While Firewire still has a lot of growing to do, I admire them for being a forward thinking and sustainable focused surf brand in a sea of unsustainable and toxic surf brands. The brand is making huge strides in the sustainability of the materials they use in their surfboards and I absolutely love their collaboration with BLOOM for their traction pads. It is unfortunate that they chose to move their operations to Thailand and didn’t achieve Fair Trade certification, but hopefully once they made enough of a splash in the surf market they could afford to move their factories back to the U.S. and Australia! Overall I think it is sick that Firewire is standing up to the status quo of modern surfing and trying to remind us of our sustainable roots.
Did you know that top-level pro surfers can go through about 150 boards a year? This means that for one pro surfer, each year, 150 boards will be shaped, glassed, sold, surfed, snapped, and then thrown into the landfill. While this number of boards is much higher than what the average surfer will go through in a year, it has been estimated that there are about 700,000 to 800,000 surfers in the world, so our consumption of surfboards, as a global community, is huge! If surfboards were still made from non-toxic, recyclable, biodegradable materials, like wood, then this high consumption wouldn’t be as big of a problem. But the average surfboard today is not made from non-toxic, recyclable, or biodegradable materials. Most surfboards are made from petroleum-based materials, which are extremely unsustainable. On the bright side, growing surf brands, such as Firewire, claim that they are trying to take surfing back to its non-toxic roots!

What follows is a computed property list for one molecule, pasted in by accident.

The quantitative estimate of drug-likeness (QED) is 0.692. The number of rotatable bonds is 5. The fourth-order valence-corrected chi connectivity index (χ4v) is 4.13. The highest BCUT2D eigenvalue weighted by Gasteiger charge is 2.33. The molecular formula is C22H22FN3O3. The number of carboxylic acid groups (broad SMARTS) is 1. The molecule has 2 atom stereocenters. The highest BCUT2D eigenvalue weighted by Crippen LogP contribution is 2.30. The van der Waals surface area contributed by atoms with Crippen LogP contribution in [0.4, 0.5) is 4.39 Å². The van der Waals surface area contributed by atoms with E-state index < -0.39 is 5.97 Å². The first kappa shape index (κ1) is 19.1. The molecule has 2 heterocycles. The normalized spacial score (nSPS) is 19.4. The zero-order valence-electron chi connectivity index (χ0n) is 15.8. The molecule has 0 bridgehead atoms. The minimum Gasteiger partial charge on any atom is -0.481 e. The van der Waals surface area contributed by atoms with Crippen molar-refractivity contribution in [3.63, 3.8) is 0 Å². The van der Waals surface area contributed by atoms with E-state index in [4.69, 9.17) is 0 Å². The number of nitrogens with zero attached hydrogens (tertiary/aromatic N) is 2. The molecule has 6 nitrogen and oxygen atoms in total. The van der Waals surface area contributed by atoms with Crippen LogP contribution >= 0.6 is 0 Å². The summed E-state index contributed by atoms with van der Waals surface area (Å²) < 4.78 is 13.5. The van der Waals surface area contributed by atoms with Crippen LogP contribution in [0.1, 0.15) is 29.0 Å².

Firewire’s line of Timbertek boards are a combination of lightweight EPS core (1 lb), sustainably grown 3mm Paulownia wood deck skins, parabolic Paulownia wood rails, deck sandwich cloth, and entropy bio-resin throughout. Firewire may be moving away from petroleum-based resins, but they still use EPS and fibreglass! EPS is expanded polystyrene and fibreglass is fibre reinforced plastic that is derived from crude oil. Yet, CEO Mark Price explains that their Timbertek boards have a 20% recycled EPS foam content (which is an improvement from most surf brands). While Firewire still uses these two toxic and unsustainable materials, their wood rails, wood deck skins, and 35% bio content bio-resins are non-toxic. Firewire sources their bio-resins from Entropy Resins, a company in California, to reduce their use of petroleum-based materials. Firewire does not specify where they source their Paulownia wood from, but they say it is sustainably grown and sometimes they even take offcuts from Timbertek deckskins to piece together deckskins for other boards. Never let pieces of a good board go to waste! Now that is a step in the right direction.
And onto the next exciting product from Firewire... algae-based traction pads! Kelly Slater and Firewire collaborated with BLOOM to make a new type of traction pad made from algae that grows on rivers and lakes and harms the freshwater environment. BLOOM scrapes the algae off the top of rivers and lakes, pulverizes it, and then extrudes it into an EVA substitute that has incredible traction properties.
Firewire also uses a special type of packaging to ship their surfboards. They use BAST eco-packaging, which is 100% post-consumer molded pulp packaging, made in San Diego. The packaging is biodegradable and the company uses velcro straps to hold the packaging together.